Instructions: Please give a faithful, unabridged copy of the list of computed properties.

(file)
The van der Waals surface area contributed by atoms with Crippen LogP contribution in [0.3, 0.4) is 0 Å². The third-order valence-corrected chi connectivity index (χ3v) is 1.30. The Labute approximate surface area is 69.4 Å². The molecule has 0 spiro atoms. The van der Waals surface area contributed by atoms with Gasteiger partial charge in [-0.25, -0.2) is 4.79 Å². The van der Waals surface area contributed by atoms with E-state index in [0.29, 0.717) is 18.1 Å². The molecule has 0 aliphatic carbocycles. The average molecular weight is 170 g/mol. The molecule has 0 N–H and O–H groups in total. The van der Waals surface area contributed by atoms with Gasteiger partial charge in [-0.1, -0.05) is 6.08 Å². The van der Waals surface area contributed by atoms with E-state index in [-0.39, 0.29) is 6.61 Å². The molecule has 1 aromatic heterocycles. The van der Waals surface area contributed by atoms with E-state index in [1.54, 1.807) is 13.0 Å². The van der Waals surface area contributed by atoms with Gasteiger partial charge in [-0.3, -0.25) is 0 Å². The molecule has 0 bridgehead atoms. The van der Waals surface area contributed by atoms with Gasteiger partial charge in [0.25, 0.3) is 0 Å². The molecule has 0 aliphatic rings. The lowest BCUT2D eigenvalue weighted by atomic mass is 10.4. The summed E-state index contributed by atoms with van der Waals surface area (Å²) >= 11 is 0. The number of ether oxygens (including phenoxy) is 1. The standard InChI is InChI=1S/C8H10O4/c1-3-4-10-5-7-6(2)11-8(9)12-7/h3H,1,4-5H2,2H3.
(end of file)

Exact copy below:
The van der Waals surface area contributed by atoms with Crippen LogP contribution in [0.3, 0.4) is 0 Å². The third-order valence-corrected chi connectivity index (χ3v) is 1.30. The Labute approximate surface area is 69.4 Å². The molecule has 0 spiro atoms. The van der Waals surface area contributed by atoms with Gasteiger partial charge in [-0.25, -0.2) is 4.79 Å². The van der Waals surface area contributed by atoms with E-state index in [0.29, 0.717) is 18.1 Å². The molecule has 0 aliphatic carbocycles. The average molecular weight is 170 g/mol. The molecule has 0 N–H and O–H groups in total. The van der Waals surface area contributed by atoms with Gasteiger partial charge in [-0.1, -0.05) is 6.08 Å². The van der Waals surface area contributed by atoms with E-state index in [-0.39, 0.29) is 6.61 Å². The molecule has 1 aromatic heterocycles. The van der Waals surface area contributed by atoms with E-state index in [1.54, 1.807) is 13.0 Å². The van der Waals surface area contributed by atoms with Gasteiger partial charge in [-0.3, -0.25) is 0 Å². The molecule has 0 bridgehead atoms. The van der Waals surface area contributed by atoms with Gasteiger partial charge in [0.25, 0.3) is 0 Å². The molecule has 0 aliphatic rings. The lowest BCUT2D eigenvalue weighted by atomic mass is 10.4. The summed E-state index contributed by atoms with van der Waals surface area (Å²) >= 11 is 0. The number of ether oxygens (including phenoxy) is 1. The standard InChI is InChI=1S/C8H10O4/c1-3-4-10-5-7-6(2)11-8(9)12-7/h3H,1,4-5H2,2H3.